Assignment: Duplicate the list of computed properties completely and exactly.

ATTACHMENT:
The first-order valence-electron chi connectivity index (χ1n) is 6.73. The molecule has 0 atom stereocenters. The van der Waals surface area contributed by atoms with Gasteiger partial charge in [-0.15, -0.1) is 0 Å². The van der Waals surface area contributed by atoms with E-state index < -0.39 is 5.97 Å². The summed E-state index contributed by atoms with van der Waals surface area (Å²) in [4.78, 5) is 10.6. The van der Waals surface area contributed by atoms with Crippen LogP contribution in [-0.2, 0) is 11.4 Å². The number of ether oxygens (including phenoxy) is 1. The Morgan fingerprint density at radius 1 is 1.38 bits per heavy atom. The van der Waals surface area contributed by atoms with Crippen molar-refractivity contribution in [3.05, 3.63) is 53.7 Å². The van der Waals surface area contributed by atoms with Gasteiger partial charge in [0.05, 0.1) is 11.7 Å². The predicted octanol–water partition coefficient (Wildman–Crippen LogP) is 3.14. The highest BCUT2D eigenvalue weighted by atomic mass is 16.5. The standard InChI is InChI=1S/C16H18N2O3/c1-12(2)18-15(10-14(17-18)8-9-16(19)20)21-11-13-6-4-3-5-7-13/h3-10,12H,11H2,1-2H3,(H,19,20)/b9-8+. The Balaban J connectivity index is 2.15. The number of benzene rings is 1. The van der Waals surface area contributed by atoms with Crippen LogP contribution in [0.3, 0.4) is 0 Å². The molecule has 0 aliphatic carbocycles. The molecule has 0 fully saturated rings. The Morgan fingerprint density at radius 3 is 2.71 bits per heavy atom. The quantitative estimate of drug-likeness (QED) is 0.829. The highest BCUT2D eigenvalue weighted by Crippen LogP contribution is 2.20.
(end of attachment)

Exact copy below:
The first-order valence-electron chi connectivity index (χ1n) is 6.73. The molecule has 0 atom stereocenters. The van der Waals surface area contributed by atoms with Gasteiger partial charge in [-0.15, -0.1) is 0 Å². The van der Waals surface area contributed by atoms with E-state index < -0.39 is 5.97 Å². The summed E-state index contributed by atoms with van der Waals surface area (Å²) in [4.78, 5) is 10.6. The van der Waals surface area contributed by atoms with Crippen LogP contribution in [-0.2, 0) is 11.4 Å². The number of ether oxygens (including phenoxy) is 1. The Morgan fingerprint density at radius 1 is 1.38 bits per heavy atom. The van der Waals surface area contributed by atoms with Crippen molar-refractivity contribution in [3.05, 3.63) is 53.7 Å². The van der Waals surface area contributed by atoms with Gasteiger partial charge in [0.05, 0.1) is 11.7 Å². The predicted octanol–water partition coefficient (Wildman–Crippen LogP) is 3.14. The highest BCUT2D eigenvalue weighted by atomic mass is 16.5. The standard InChI is InChI=1S/C16H18N2O3/c1-12(2)18-15(10-14(17-18)8-9-16(19)20)21-11-13-6-4-3-5-7-13/h3-10,12H,11H2,1-2H3,(H,19,20)/b9-8+. The Balaban J connectivity index is 2.15. The number of benzene rings is 1. The van der Waals surface area contributed by atoms with Crippen LogP contribution in [0.3, 0.4) is 0 Å². The molecule has 0 aliphatic carbocycles. The molecule has 0 fully saturated rings. The Morgan fingerprint density at radius 3 is 2.71 bits per heavy atom. The quantitative estimate of drug-likeness (QED) is 0.829. The highest BCUT2D eigenvalue weighted by Crippen LogP contribution is 2.20.